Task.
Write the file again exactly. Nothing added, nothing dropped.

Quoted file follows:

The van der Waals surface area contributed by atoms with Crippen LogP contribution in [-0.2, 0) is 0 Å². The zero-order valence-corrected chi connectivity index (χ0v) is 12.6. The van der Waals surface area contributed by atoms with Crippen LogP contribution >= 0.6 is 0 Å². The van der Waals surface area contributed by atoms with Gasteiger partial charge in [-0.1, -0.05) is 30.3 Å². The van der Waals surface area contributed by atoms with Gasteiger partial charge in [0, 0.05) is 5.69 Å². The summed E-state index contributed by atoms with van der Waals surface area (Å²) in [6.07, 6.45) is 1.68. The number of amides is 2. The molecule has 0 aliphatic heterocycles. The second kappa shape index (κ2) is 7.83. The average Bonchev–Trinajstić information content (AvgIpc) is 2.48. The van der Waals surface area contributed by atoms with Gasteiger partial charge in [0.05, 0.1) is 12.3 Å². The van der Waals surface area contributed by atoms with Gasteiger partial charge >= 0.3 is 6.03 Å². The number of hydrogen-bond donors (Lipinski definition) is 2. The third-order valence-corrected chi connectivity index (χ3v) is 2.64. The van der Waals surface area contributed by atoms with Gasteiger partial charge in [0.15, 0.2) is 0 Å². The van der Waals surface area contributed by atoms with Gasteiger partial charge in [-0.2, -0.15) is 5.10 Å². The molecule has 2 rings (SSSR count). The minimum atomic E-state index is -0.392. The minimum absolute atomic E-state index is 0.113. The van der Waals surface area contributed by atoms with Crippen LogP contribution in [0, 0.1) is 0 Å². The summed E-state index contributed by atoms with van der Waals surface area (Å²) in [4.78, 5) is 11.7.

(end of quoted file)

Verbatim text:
The van der Waals surface area contributed by atoms with Crippen LogP contribution in [-0.2, 0) is 0 Å². The zero-order valence-corrected chi connectivity index (χ0v) is 12.6. The van der Waals surface area contributed by atoms with Crippen LogP contribution >= 0.6 is 0 Å². The van der Waals surface area contributed by atoms with Gasteiger partial charge in [-0.1, -0.05) is 30.3 Å². The van der Waals surface area contributed by atoms with Gasteiger partial charge in [0, 0.05) is 5.69 Å². The summed E-state index contributed by atoms with van der Waals surface area (Å²) in [6.07, 6.45) is 1.68. The number of amides is 2. The molecule has 0 aliphatic heterocycles. The second kappa shape index (κ2) is 7.83. The average Bonchev–Trinajstić information content (AvgIpc) is 2.48. The van der Waals surface area contributed by atoms with Gasteiger partial charge in [0.05, 0.1) is 12.3 Å². The van der Waals surface area contributed by atoms with Gasteiger partial charge >= 0.3 is 6.03 Å². The number of hydrogen-bond donors (Lipinski definition) is 2. The third-order valence-corrected chi connectivity index (χ3v) is 2.64. The van der Waals surface area contributed by atoms with Gasteiger partial charge in [0.15, 0.2) is 0 Å². The van der Waals surface area contributed by atoms with Gasteiger partial charge in [-0.2, -0.15) is 5.10 Å². The molecule has 2 rings (SSSR count). The minimum atomic E-state index is -0.392. The minimum absolute atomic E-state index is 0.113. The van der Waals surface area contributed by atoms with Crippen LogP contribution in [0, 0.1) is 0 Å². The summed E-state index contributed by atoms with van der Waals surface area (Å²) in [4.78, 5) is 11.7.